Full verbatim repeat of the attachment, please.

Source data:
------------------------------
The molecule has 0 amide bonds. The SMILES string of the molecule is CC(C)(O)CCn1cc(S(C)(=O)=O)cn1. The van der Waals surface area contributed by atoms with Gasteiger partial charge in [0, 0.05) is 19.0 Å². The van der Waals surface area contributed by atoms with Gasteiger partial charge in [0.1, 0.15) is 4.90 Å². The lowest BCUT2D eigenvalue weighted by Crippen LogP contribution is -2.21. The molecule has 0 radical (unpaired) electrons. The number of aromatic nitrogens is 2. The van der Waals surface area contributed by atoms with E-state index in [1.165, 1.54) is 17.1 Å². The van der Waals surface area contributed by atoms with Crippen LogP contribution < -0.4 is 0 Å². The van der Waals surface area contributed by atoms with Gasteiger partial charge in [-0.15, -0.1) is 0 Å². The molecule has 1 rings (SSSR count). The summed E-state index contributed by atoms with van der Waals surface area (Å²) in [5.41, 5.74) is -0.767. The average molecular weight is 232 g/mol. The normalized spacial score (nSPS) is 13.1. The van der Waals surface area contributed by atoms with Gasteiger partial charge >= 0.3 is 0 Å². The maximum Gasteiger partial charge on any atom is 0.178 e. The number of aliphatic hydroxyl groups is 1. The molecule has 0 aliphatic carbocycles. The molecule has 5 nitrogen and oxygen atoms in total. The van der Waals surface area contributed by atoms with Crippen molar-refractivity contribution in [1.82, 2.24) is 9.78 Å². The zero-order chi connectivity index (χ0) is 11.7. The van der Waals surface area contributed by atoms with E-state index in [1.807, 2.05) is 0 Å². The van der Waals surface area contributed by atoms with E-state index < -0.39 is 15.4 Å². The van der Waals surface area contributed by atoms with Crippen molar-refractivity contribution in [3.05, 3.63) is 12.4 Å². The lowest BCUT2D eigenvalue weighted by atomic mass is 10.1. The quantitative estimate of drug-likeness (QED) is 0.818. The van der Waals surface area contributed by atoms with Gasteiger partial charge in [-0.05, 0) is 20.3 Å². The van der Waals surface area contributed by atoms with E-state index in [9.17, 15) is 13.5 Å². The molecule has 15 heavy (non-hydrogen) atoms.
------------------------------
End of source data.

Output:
The molecule has 0 amide bonds. The SMILES string of the molecule is CC(C)(O)CCn1cc(S(C)(=O)=O)cn1. The van der Waals surface area contributed by atoms with Gasteiger partial charge in [0, 0.05) is 19.0 Å². The van der Waals surface area contributed by atoms with Gasteiger partial charge in [0.1, 0.15) is 4.90 Å². The lowest BCUT2D eigenvalue weighted by Crippen LogP contribution is -2.21. The molecule has 0 radical (unpaired) electrons. The number of aromatic nitrogens is 2. The van der Waals surface area contributed by atoms with E-state index in [1.165, 1.54) is 17.1 Å². The van der Waals surface area contributed by atoms with Crippen LogP contribution < -0.4 is 0 Å². The van der Waals surface area contributed by atoms with Gasteiger partial charge in [-0.15, -0.1) is 0 Å². The molecule has 1 rings (SSSR count). The summed E-state index contributed by atoms with van der Waals surface area (Å²) in [5.41, 5.74) is -0.767. The average molecular weight is 232 g/mol. The normalized spacial score (nSPS) is 13.1. The van der Waals surface area contributed by atoms with Gasteiger partial charge >= 0.3 is 0 Å². The maximum Gasteiger partial charge on any atom is 0.178 e. The number of aliphatic hydroxyl groups is 1. The molecule has 0 aliphatic carbocycles. The molecule has 5 nitrogen and oxygen atoms in total. The van der Waals surface area contributed by atoms with Crippen molar-refractivity contribution in [1.82, 2.24) is 9.78 Å². The zero-order chi connectivity index (χ0) is 11.7. The van der Waals surface area contributed by atoms with E-state index in [1.807, 2.05) is 0 Å². The van der Waals surface area contributed by atoms with E-state index < -0.39 is 15.4 Å². The van der Waals surface area contributed by atoms with Crippen molar-refractivity contribution in [3.05, 3.63) is 12.4 Å². The lowest BCUT2D eigenvalue weighted by atomic mass is 10.1. The quantitative estimate of drug-likeness (QED) is 0.818. The van der Waals surface area contributed by atoms with Gasteiger partial charge in [-0.05, 0) is 20.3 Å². The van der Waals surface area contributed by atoms with E-state index in [9.17, 15) is 13.5 Å². The molecule has 15 heavy (non-hydrogen) atoms.